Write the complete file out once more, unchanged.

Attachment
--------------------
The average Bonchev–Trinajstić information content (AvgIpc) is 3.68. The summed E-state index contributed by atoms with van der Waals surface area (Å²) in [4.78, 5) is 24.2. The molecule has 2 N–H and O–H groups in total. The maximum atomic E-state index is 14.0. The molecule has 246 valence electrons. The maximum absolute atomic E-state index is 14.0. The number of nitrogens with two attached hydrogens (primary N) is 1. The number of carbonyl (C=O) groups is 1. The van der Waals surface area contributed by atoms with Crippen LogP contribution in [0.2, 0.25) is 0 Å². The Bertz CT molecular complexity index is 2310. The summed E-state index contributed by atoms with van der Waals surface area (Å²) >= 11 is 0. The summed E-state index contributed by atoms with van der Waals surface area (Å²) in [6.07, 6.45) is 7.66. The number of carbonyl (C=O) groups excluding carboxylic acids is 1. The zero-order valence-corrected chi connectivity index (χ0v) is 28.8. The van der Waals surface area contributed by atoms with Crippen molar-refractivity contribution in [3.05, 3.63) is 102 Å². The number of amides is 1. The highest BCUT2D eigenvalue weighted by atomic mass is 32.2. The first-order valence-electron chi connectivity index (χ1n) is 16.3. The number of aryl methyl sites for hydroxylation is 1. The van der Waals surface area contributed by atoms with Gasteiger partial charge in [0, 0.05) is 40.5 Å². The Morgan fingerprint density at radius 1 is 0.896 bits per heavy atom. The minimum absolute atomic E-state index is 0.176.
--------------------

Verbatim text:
The average Bonchev–Trinajstić information content (AvgIpc) is 3.68. The summed E-state index contributed by atoms with van der Waals surface area (Å²) in [4.78, 5) is 24.2. The molecule has 2 N–H and O–H groups in total. The maximum atomic E-state index is 14.0. The molecule has 246 valence electrons. The maximum absolute atomic E-state index is 14.0. The number of nitrogens with two attached hydrogens (primary N) is 1. The number of carbonyl (C=O) groups is 1. The van der Waals surface area contributed by atoms with Crippen LogP contribution in [0.2, 0.25) is 0 Å². The Bertz CT molecular complexity index is 2310. The summed E-state index contributed by atoms with van der Waals surface area (Å²) >= 11 is 0. The summed E-state index contributed by atoms with van der Waals surface area (Å²) in [6.07, 6.45) is 7.66. The number of carbonyl (C=O) groups excluding carboxylic acids is 1. The zero-order valence-corrected chi connectivity index (χ0v) is 28.8. The van der Waals surface area contributed by atoms with Crippen molar-refractivity contribution in [3.05, 3.63) is 102 Å². The number of amides is 1. The highest BCUT2D eigenvalue weighted by atomic mass is 32.2. The first-order valence-electron chi connectivity index (χ1n) is 16.3. The number of aryl methyl sites for hydroxylation is 1. The van der Waals surface area contributed by atoms with Gasteiger partial charge in [0, 0.05) is 40.5 Å². The Morgan fingerprint density at radius 1 is 0.896 bits per heavy atom. The minimum absolute atomic E-state index is 0.176.